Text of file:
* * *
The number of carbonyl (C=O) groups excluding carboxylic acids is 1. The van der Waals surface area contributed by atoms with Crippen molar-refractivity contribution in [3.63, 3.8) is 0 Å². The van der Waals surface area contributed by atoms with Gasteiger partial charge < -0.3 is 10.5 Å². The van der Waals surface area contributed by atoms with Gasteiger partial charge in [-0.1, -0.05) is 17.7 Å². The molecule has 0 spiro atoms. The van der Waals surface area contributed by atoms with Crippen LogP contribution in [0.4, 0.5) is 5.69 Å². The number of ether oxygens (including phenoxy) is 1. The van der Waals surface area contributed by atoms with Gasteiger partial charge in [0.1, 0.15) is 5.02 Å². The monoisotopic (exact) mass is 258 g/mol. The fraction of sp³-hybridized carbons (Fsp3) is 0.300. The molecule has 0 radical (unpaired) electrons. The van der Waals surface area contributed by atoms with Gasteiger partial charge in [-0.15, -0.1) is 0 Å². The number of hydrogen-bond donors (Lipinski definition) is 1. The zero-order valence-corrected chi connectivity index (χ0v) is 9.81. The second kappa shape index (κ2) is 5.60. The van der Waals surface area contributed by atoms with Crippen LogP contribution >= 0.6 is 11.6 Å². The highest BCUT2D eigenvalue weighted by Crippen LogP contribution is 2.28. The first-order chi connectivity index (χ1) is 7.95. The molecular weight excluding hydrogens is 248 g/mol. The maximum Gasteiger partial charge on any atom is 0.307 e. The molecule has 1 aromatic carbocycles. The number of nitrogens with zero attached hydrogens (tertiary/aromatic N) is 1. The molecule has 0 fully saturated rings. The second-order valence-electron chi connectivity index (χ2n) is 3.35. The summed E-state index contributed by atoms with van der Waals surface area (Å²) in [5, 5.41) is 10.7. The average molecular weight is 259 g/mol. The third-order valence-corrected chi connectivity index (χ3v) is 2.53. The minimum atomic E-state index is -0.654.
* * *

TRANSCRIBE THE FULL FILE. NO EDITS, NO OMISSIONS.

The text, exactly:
The number of carbonyl (C=O) groups excluding carboxylic acids is 1. The van der Waals surface area contributed by atoms with Crippen molar-refractivity contribution in [3.63, 3.8) is 0 Å². The van der Waals surface area contributed by atoms with Gasteiger partial charge < -0.3 is 10.5 Å². The van der Waals surface area contributed by atoms with Gasteiger partial charge in [-0.1, -0.05) is 17.7 Å². The molecule has 0 spiro atoms. The van der Waals surface area contributed by atoms with Crippen LogP contribution in [0.4, 0.5) is 5.69 Å². The number of ether oxygens (including phenoxy) is 1. The van der Waals surface area contributed by atoms with Gasteiger partial charge in [0.1, 0.15) is 5.02 Å². The monoisotopic (exact) mass is 258 g/mol. The fraction of sp³-hybridized carbons (Fsp3) is 0.300. The molecule has 0 radical (unpaired) electrons. The van der Waals surface area contributed by atoms with Gasteiger partial charge in [-0.15, -0.1) is 0 Å². The number of hydrogen-bond donors (Lipinski definition) is 1. The zero-order valence-corrected chi connectivity index (χ0v) is 9.81. The second kappa shape index (κ2) is 5.60. The van der Waals surface area contributed by atoms with Crippen LogP contribution >= 0.6 is 11.6 Å². The highest BCUT2D eigenvalue weighted by Crippen LogP contribution is 2.28. The first-order chi connectivity index (χ1) is 7.95. The molecular weight excluding hydrogens is 248 g/mol. The maximum Gasteiger partial charge on any atom is 0.307 e. The molecule has 1 aromatic carbocycles. The number of nitrogens with zero attached hydrogens (tertiary/aromatic N) is 1. The molecule has 0 fully saturated rings. The second-order valence-electron chi connectivity index (χ2n) is 3.35. The summed E-state index contributed by atoms with van der Waals surface area (Å²) in [5, 5.41) is 10.7. The average molecular weight is 259 g/mol. The third-order valence-corrected chi connectivity index (χ3v) is 2.53. The minimum atomic E-state index is -0.654.